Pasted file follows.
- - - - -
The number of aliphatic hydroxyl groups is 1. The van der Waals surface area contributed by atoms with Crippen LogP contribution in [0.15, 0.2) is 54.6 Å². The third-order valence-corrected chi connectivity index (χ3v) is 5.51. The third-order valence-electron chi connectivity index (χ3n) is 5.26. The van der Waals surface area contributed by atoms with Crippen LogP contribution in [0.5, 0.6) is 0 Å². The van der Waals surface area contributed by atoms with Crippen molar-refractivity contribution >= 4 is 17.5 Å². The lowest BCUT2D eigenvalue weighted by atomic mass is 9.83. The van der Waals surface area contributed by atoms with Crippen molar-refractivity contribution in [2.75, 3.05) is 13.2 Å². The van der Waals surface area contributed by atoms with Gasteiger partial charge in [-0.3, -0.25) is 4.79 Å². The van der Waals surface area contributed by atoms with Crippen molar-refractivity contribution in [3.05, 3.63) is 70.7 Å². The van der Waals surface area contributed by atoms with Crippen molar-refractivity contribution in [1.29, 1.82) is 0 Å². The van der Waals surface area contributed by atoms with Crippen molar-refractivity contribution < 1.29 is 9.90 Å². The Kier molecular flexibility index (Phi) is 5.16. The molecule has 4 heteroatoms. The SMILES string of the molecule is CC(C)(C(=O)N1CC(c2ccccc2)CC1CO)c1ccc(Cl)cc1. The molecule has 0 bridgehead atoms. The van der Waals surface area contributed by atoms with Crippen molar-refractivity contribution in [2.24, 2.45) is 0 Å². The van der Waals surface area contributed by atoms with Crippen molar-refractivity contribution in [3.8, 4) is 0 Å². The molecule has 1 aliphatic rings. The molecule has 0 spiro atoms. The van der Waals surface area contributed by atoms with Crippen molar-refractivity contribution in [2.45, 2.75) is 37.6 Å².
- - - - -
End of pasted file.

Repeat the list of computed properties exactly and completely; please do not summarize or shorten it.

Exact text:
The number of aliphatic hydroxyl groups is 1. The van der Waals surface area contributed by atoms with Crippen LogP contribution in [0.15, 0.2) is 54.6 Å². The third-order valence-corrected chi connectivity index (χ3v) is 5.51. The third-order valence-electron chi connectivity index (χ3n) is 5.26. The van der Waals surface area contributed by atoms with Crippen LogP contribution in [0.5, 0.6) is 0 Å². The van der Waals surface area contributed by atoms with Crippen molar-refractivity contribution >= 4 is 17.5 Å². The lowest BCUT2D eigenvalue weighted by atomic mass is 9.83. The van der Waals surface area contributed by atoms with Crippen molar-refractivity contribution in [2.75, 3.05) is 13.2 Å². The van der Waals surface area contributed by atoms with Gasteiger partial charge in [-0.3, -0.25) is 4.79 Å². The van der Waals surface area contributed by atoms with Crippen molar-refractivity contribution in [3.05, 3.63) is 70.7 Å². The van der Waals surface area contributed by atoms with Crippen molar-refractivity contribution in [1.29, 1.82) is 0 Å². The van der Waals surface area contributed by atoms with Crippen molar-refractivity contribution < 1.29 is 9.90 Å². The Kier molecular flexibility index (Phi) is 5.16. The molecule has 4 heteroatoms. The SMILES string of the molecule is CC(C)(C(=O)N1CC(c2ccccc2)CC1CO)c1ccc(Cl)cc1. The molecule has 0 bridgehead atoms. The van der Waals surface area contributed by atoms with Crippen molar-refractivity contribution in [2.24, 2.45) is 0 Å². The van der Waals surface area contributed by atoms with Crippen molar-refractivity contribution in [3.8, 4) is 0 Å². The molecule has 1 aliphatic rings. The molecule has 0 spiro atoms. The van der Waals surface area contributed by atoms with Crippen molar-refractivity contribution in [2.45, 2.75) is 37.6 Å².